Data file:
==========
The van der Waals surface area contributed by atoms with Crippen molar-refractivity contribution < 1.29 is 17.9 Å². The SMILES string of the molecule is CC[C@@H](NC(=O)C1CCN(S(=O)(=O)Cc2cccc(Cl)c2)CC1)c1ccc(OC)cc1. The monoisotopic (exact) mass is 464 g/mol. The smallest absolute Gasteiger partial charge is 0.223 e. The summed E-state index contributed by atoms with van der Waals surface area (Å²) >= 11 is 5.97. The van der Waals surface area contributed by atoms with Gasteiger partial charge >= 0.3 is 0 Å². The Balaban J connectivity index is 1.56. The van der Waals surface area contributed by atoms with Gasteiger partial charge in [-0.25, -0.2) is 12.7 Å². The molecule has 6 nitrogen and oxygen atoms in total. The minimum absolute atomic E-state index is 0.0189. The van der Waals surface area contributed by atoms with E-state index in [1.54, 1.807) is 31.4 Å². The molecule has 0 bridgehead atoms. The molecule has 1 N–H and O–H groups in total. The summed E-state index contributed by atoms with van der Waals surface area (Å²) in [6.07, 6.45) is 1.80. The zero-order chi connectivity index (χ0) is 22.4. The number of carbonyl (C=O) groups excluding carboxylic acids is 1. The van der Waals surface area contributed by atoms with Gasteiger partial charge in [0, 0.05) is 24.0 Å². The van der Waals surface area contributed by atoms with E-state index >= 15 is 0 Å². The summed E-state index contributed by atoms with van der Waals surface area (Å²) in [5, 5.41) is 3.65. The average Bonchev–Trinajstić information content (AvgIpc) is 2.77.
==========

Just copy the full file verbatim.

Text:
The van der Waals surface area contributed by atoms with Crippen molar-refractivity contribution < 1.29 is 17.9 Å². The SMILES string of the molecule is CC[C@@H](NC(=O)C1CCN(S(=O)(=O)Cc2cccc(Cl)c2)CC1)c1ccc(OC)cc1. The monoisotopic (exact) mass is 464 g/mol. The smallest absolute Gasteiger partial charge is 0.223 e. The summed E-state index contributed by atoms with van der Waals surface area (Å²) >= 11 is 5.97. The van der Waals surface area contributed by atoms with Gasteiger partial charge >= 0.3 is 0 Å². The Balaban J connectivity index is 1.56. The van der Waals surface area contributed by atoms with Gasteiger partial charge in [-0.25, -0.2) is 12.7 Å². The molecule has 6 nitrogen and oxygen atoms in total. The minimum absolute atomic E-state index is 0.0189. The van der Waals surface area contributed by atoms with E-state index in [1.54, 1.807) is 31.4 Å². The molecule has 0 bridgehead atoms. The molecule has 1 N–H and O–H groups in total. The summed E-state index contributed by atoms with van der Waals surface area (Å²) in [6.07, 6.45) is 1.80. The zero-order chi connectivity index (χ0) is 22.4. The number of carbonyl (C=O) groups excluding carboxylic acids is 1. The van der Waals surface area contributed by atoms with Gasteiger partial charge in [0, 0.05) is 24.0 Å². The van der Waals surface area contributed by atoms with E-state index >= 15 is 0 Å². The summed E-state index contributed by atoms with van der Waals surface area (Å²) in [5, 5.41) is 3.65. The average Bonchev–Trinajstić information content (AvgIpc) is 2.77.